TAKING CARE OF THE SELF
Photos by Cara Brostrom
Our body is precious. While we are in this life, it is the home and base for our mind and the two are completely interdependent. The body benefits from moving in a variety of ways to encourage ease and freedom through the joints and tissues. Practicing yoga enlivens our physical, mental and subtle bodies, and is a great complement for those who spend a lot of time in study and meditation. A yoga practice can also help prevent and treat lung, an imbalance of the wind energy many meditators experience.
Every person’s body is different. It is not important to “achieve” a particular posture. Instead, enjoy your practice with awareness, curiosity and an attitude of gentleness. Never force your body into a position. Encourage your breath to be long, smooth, deep and comfortable, breathing through the nose. Emphasize your exhalations. This in itself will bring many benefits.
The following sequence can be practiced in full or you can pick one or two poses as time and inclination allow. Or simply do the last pose, Active Rest, to help release tension along the whole length of the spine and to refresh your nervous system.
Practice on an empty stomach or after a light snack only. It’s best to find a yoga instructor who can teach you directly and help modify the postures to suit your needs. Please consult your health professional before beginning any new physical exercise regimen.
Begin your session in a way that’s meaningful to you. Invite and contemplate bodhichitta, the compassionate wish to awaken for the benefit of all beings.
Mountain Pose with Side Bend
Stand looking out toward a view or perhaps your altar. Become aware of the space above your head and let your neck be free so that your head can rebalance itself on the top of your spine. Allow your spine to lengthen and your torso to widen and deepen. Sense the contact of your feet with the earth. Your arms hang by your sides, the backs of your knees are soft, your hip sockets release. Sense the space above, below, behind, in front and to each side of you.
Inhale deeply, turn your palms out and slowly sweep your arms out over your head, reaching out through your fingertips, palms facing one another (fig. 1). Your palms can come together over your head or shoulder distance apart. Exhale deeply while slowly bringing your arms back to your side. Do this four to eight times.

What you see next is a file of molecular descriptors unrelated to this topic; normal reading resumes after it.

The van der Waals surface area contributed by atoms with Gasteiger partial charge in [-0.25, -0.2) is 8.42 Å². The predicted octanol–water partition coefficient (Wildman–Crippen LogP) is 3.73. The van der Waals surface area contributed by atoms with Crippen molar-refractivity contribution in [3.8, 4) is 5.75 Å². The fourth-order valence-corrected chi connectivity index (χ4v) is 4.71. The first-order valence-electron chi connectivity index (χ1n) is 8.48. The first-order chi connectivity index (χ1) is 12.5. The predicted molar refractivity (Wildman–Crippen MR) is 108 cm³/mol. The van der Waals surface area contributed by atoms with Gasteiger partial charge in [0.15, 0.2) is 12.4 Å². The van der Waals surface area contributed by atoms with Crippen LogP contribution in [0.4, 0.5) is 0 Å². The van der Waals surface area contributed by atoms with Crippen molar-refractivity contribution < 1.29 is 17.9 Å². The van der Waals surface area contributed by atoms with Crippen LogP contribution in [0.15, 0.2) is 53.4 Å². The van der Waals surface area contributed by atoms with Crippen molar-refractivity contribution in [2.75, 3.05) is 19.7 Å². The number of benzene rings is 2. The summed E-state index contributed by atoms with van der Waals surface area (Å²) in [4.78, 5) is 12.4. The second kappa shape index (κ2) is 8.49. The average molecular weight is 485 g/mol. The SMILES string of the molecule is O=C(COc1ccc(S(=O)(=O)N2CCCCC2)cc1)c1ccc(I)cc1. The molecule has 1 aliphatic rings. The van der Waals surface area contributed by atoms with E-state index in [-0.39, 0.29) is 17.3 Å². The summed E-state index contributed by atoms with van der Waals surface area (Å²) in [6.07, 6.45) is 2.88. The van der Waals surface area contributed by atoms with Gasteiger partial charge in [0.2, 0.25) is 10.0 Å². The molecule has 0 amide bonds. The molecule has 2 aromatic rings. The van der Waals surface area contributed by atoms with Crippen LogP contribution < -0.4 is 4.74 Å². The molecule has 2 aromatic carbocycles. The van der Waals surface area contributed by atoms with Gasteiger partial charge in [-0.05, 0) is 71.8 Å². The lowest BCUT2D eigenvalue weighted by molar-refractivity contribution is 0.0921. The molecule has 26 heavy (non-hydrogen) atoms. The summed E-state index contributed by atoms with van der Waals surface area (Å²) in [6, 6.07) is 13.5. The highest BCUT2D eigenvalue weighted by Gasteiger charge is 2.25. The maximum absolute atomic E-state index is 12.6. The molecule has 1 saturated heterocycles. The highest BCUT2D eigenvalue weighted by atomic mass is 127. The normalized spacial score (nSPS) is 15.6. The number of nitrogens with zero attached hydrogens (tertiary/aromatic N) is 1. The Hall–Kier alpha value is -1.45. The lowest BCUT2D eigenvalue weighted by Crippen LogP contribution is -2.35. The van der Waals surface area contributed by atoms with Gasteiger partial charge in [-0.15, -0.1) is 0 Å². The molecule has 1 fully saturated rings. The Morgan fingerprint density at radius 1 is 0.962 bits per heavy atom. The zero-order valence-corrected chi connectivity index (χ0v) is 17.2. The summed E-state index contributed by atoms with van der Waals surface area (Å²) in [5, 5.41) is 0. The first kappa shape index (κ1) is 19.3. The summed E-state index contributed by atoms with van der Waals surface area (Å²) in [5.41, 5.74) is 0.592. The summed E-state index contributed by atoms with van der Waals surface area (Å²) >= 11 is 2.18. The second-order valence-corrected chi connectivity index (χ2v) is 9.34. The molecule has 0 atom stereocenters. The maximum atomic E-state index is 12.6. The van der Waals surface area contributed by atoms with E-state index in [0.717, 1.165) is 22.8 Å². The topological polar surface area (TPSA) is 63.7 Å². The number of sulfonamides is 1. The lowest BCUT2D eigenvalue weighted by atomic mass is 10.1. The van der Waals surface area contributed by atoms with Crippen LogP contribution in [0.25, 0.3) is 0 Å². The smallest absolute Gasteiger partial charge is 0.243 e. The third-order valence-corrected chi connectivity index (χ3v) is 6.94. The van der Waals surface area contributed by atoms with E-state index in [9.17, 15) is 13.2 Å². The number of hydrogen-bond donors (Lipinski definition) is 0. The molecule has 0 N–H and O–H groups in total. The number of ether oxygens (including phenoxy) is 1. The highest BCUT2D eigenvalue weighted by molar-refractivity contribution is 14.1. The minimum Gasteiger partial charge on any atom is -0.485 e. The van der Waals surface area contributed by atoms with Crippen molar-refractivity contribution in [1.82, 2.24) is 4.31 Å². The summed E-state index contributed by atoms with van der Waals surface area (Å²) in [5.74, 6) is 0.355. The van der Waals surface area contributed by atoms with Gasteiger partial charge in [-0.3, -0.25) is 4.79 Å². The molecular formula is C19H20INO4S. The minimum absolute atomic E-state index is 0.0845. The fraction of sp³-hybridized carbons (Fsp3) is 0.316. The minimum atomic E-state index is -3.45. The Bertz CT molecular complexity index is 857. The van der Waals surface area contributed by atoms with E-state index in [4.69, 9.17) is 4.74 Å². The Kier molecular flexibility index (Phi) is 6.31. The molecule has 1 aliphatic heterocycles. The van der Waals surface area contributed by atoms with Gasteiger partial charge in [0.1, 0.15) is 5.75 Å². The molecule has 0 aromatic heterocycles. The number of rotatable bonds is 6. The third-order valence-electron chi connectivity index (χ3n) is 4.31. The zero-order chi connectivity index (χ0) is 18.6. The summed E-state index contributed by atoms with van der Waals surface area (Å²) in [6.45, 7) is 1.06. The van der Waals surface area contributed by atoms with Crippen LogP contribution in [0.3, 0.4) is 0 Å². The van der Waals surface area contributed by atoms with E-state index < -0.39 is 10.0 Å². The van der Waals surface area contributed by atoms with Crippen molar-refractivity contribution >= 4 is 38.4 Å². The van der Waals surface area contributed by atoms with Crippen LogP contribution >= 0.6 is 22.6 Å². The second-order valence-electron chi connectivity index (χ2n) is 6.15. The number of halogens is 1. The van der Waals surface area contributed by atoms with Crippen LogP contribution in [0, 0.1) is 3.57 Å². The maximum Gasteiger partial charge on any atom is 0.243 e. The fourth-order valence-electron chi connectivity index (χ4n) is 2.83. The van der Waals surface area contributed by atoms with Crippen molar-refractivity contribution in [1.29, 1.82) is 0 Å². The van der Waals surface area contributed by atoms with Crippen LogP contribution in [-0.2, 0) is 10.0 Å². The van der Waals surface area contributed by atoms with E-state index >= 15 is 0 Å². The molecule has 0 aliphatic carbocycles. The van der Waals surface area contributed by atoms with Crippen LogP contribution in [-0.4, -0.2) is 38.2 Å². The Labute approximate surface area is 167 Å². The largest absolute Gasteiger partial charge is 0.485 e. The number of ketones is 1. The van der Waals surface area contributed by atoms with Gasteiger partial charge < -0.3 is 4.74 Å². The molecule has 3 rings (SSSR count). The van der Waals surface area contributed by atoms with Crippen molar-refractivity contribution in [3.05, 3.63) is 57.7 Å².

Inhale as you raise your right arm up, and exhale as you reach toward the left, lengthening the whole right side of your body, leaning a little toward the left; your left hand provides support to the left side of your thigh (fig. 2). Exhale bringing your right arm down to your side. Repeat four times. Do the other side.
Standing Forward Fold with Clasped Hands
Stand with your feet hip distance apart. While inhaling deeply, turn your palms out and slowly sweep your arms over your head. Exhale bringing your arms behind your back; clasp your hands, interlace your fingers; notice which thumb or forefinger is on top. Still standing, open across the front of your shoulders and chest, squeeze your shoulder blades together in your upper back, allow your tail bone to release toward the floor and breathe (fig. 3). You can bend your elbows if it helps.
Soften your knees forward and release your hips back. Bend forward from the hip sockets so that your belly comes toward your thighs, lengthen through the whole spine and neck, look toward the floor (fig. 4) and take a full breath.
If you can, continue bending forward, keeping a strong connection with the earth through your feet, knees bent. Allow the crown of your head to release toward the floor; with the back of your neck long, let your head hang off the top of your spine like a ripe piece of fruit (fig. 5). Take another full breath. Inhale to come up, rooting down into your feet; release the clasp and sweep your arms over your head. Exhale arms by side. Repeat this sequence once or twice.
A great alternative for tight shoulders is to use a towel or belt instead of interlacing your fingers (fig. 6).
Puppy Dog with Leg Extension
Using a chair or countertop for support, walk your feet back beneath your hips, setting your feet hip distance apart. Soften and bend your knees a little (fig. 7) or a lot (fig 8.) to help your pelvis tip forward. Reach your sitting bones back.